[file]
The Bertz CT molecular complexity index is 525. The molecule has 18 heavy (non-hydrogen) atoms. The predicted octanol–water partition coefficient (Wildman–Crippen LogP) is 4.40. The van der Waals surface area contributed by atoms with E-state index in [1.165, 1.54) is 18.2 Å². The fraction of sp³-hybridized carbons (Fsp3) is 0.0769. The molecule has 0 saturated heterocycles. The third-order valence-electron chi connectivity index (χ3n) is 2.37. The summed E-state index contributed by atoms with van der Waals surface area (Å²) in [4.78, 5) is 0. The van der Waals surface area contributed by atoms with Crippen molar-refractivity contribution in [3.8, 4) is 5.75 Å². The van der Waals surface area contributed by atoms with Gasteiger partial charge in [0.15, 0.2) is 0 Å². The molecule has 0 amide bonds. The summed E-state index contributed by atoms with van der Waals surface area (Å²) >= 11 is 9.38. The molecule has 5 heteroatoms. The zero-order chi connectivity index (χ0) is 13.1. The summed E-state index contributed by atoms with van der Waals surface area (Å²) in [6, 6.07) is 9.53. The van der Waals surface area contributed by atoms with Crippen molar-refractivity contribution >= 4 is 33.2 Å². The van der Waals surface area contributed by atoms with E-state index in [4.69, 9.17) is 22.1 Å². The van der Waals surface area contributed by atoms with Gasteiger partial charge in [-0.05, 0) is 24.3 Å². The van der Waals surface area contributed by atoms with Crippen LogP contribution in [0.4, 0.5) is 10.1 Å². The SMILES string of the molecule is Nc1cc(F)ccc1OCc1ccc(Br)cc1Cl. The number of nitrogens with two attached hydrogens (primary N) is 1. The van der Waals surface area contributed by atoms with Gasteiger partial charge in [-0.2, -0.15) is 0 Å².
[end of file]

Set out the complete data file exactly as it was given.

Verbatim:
The Bertz CT molecular complexity index is 525. The molecule has 18 heavy (non-hydrogen) atoms. The predicted octanol–water partition coefficient (Wildman–Crippen LogP) is 4.40. The van der Waals surface area contributed by atoms with E-state index in [1.165, 1.54) is 18.2 Å². The fraction of sp³-hybridized carbons (Fsp3) is 0.0769. The molecule has 0 saturated heterocycles. The third-order valence-electron chi connectivity index (χ3n) is 2.37. The summed E-state index contributed by atoms with van der Waals surface area (Å²) in [4.78, 5) is 0. The van der Waals surface area contributed by atoms with Crippen molar-refractivity contribution in [3.8, 4) is 5.75 Å². The van der Waals surface area contributed by atoms with Gasteiger partial charge in [0.15, 0.2) is 0 Å². The molecule has 0 amide bonds. The summed E-state index contributed by atoms with van der Waals surface area (Å²) >= 11 is 9.38. The molecule has 5 heteroatoms. The zero-order chi connectivity index (χ0) is 13.1. The summed E-state index contributed by atoms with van der Waals surface area (Å²) in [6, 6.07) is 9.53. The van der Waals surface area contributed by atoms with Crippen molar-refractivity contribution >= 4 is 33.2 Å². The van der Waals surface area contributed by atoms with E-state index in [4.69, 9.17) is 22.1 Å². The van der Waals surface area contributed by atoms with Gasteiger partial charge in [-0.05, 0) is 24.3 Å². The van der Waals surface area contributed by atoms with Crippen LogP contribution in [0.4, 0.5) is 10.1 Å². The SMILES string of the molecule is Nc1cc(F)ccc1OCc1ccc(Br)cc1Cl. The number of nitrogens with two attached hydrogens (primary N) is 1. The van der Waals surface area contributed by atoms with Gasteiger partial charge in [-0.2, -0.15) is 0 Å².